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John Cowan wrote:
> Mike Champion scripsit:
> > Sure! The question is how to do something to make our
> > lives less unpleasant while The System plots forward.
> > Be patient, vote with our feet against crappy software
> > that can't handle Unicode decently, or try to hack up
> > something in the interim? The whole point of Unicode
> > encodings is to map conveniently enterable text onto
> > codepoints, and whatever the technical virtues or
> > flaws of Tim's strawman proposal, this seems like the
> > right layer to address it.
> Character naming isn't just a hack for 8-bit users; it's
> just as practical for someone using Unicode directly.
> The human issue of referencing characters over a huge
> codespace is just as great whatever the underlying encoding.
Sorry, I am still unconvinced.
It seems to me there is a confusion of layers here, between the displayable
form of a Unicode character and the bit pattern of its encoding.
What you and Tim are proposing is to define additional bit patterns (*) for
certain Unicode characters, which, when re-interpreted as (sequences of)
UTF-8 bit patterns, look like XML entity references.
Therefore at the very heart of your proposal is a re-interpretation trick of
bit patterns between UTF-8 on one side and UTF-8+names on the other side.
Indeed, if one uses UTF-8+names just as an encoding of Unicode (with no
re-interpretation trick), no human user will ever see those things.
All that humans will see is some displayable form of the NON-BREAK SPACE
character, which happened to be encoded as 0x26 0x6E 0x62 0x73 0x70 0x3B
rather than as 0xNN1 0xNN2 (the two bit patterns being equivalent).
In other words, if the UTF-8+names encoding is used to go from Unicode code
points to bit patterns and vice versa (which is how an encoding is supposed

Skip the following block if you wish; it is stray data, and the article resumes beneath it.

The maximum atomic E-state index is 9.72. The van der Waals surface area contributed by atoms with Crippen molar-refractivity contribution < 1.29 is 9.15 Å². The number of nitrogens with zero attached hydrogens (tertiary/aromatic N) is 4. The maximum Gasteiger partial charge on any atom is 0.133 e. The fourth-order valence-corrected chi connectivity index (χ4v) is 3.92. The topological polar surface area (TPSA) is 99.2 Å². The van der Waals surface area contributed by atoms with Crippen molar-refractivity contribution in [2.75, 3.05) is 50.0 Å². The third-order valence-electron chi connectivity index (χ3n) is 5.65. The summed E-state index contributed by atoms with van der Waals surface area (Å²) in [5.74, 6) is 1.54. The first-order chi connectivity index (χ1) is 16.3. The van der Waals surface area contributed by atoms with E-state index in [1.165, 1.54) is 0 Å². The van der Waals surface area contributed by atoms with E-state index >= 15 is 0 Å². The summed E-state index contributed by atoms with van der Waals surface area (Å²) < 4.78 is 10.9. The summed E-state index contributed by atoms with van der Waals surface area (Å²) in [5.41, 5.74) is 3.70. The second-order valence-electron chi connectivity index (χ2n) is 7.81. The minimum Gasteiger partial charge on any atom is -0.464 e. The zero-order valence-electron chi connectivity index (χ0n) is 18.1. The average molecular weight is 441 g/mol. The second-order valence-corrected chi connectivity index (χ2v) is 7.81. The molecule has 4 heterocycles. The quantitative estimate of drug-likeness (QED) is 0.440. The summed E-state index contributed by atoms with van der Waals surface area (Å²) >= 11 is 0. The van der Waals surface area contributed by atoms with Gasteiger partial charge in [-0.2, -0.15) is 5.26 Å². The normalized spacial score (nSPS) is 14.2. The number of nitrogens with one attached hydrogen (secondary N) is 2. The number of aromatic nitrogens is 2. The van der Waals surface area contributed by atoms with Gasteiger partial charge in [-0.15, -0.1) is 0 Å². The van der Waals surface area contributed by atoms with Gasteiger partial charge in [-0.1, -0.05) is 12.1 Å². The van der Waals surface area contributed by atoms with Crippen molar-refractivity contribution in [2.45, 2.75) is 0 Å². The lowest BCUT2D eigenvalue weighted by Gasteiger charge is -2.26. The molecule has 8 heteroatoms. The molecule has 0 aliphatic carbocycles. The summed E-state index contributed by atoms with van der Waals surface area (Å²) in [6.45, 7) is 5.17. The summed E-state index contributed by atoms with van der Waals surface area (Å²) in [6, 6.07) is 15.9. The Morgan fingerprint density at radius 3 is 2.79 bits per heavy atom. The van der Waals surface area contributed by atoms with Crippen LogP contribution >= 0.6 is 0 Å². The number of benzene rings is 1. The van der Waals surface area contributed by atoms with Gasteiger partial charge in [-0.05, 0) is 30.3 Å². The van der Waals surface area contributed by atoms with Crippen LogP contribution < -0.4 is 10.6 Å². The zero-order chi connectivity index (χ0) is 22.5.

to be used), the whole point of defining human-readable alternatives is
defeated. For the human-readable alternatives to be useful, you need to
resort to reinterpretation of this encoding as if it were a different
That is, unless you want to modify Unicode itself, by introducing a macro
mechanism that would also affect the displayable form of the characters. In
other words, I wouldn't see any point in defining a macro mechanism at the
level of the encoding, because it is not reflected in the displayable form.
Who is the end-user of Unicode after all? I am sure it is the person that
sees the displayable form of the characters, not the person that uses
technical tricks such as a sister encoding to prevent the macros from being
I am not actually proposing to add this macro functionality to Unicode, but
I am saying that there are two places where the initial problem can be
addressed: either at the XML level or at the Unicode level (which involves
the displayable form). Not at the encoding level.
(*) The byte sequence 0x26 0x6E 0x62 0x73 0x70 0x3B would be such a bit
> John Cowan firstname.lastname@example.org www.reutershealth.com
www.ccil.org/~cowan [R]eversing the apostolic precept to be all things to
all men, I usually [before Darwin] defended the tenability of the received
doctrines, when I had to do with the [evolution]ists; and stood up for the
possibility of [evolution] among the orthodox--thereby, no doubt, increasing
an already current, but quite undeserved, reputation for needless
combativeness. --T. H. Huxley
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